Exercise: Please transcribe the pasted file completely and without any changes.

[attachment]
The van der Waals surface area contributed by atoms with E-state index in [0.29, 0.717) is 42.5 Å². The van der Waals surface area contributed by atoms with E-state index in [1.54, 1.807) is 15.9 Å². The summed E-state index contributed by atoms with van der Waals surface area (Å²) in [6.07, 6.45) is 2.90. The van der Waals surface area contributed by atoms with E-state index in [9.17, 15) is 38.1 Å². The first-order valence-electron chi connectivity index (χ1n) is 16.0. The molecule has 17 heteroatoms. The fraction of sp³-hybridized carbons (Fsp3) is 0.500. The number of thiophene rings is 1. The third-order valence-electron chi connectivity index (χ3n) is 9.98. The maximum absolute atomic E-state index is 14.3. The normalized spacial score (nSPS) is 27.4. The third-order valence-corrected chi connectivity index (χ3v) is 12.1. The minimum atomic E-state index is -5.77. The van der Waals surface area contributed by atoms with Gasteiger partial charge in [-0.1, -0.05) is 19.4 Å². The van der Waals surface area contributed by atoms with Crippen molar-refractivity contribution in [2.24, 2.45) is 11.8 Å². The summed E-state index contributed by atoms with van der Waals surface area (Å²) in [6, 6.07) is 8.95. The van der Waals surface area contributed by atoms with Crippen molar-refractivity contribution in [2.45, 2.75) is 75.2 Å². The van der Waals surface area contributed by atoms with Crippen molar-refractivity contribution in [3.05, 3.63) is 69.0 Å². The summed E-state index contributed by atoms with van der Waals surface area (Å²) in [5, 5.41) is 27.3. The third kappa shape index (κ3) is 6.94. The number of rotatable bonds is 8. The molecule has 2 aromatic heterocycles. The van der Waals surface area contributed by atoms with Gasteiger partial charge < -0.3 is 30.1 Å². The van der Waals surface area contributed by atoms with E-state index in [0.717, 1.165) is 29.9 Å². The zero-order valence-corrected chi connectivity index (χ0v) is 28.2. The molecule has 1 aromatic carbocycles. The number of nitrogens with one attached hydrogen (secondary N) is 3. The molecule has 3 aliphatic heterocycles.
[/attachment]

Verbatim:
The van der Waals surface area contributed by atoms with E-state index in [0.29, 0.717) is 42.5 Å². The van der Waals surface area contributed by atoms with E-state index in [1.54, 1.807) is 15.9 Å². The summed E-state index contributed by atoms with van der Waals surface area (Å²) in [6.07, 6.45) is 2.90. The van der Waals surface area contributed by atoms with E-state index in [9.17, 15) is 38.1 Å². The first-order valence-electron chi connectivity index (χ1n) is 16.0. The molecule has 17 heteroatoms. The fraction of sp³-hybridized carbons (Fsp3) is 0.500. The number of thiophene rings is 1. The third-order valence-electron chi connectivity index (χ3n) is 9.98. The maximum absolute atomic E-state index is 14.3. The normalized spacial score (nSPS) is 27.4. The third-order valence-corrected chi connectivity index (χ3v) is 12.1. The minimum atomic E-state index is -5.77. The van der Waals surface area contributed by atoms with Gasteiger partial charge in [-0.1, -0.05) is 19.4 Å². The van der Waals surface area contributed by atoms with Crippen molar-refractivity contribution in [2.24, 2.45) is 11.8 Å². The summed E-state index contributed by atoms with van der Waals surface area (Å²) in [6, 6.07) is 8.95. The van der Waals surface area contributed by atoms with Crippen molar-refractivity contribution in [2.45, 2.75) is 75.2 Å². The van der Waals surface area contributed by atoms with Crippen molar-refractivity contribution in [3.05, 3.63) is 69.0 Å². The summed E-state index contributed by atoms with van der Waals surface area (Å²) in [5, 5.41) is 27.3. The third kappa shape index (κ3) is 6.94. The number of rotatable bonds is 8. The molecule has 2 aromatic heterocycles. The van der Waals surface area contributed by atoms with Gasteiger partial charge < -0.3 is 30.1 Å². The van der Waals surface area contributed by atoms with E-state index in [0.717, 1.165) is 29.9 Å². The zero-order valence-corrected chi connectivity index (χ0v) is 28.2. The molecule has 1 aromatic carbocycles. The number of nitrogens with one attached hydrogen (secondary N) is 3. The molecule has 3 aliphatic heterocycles.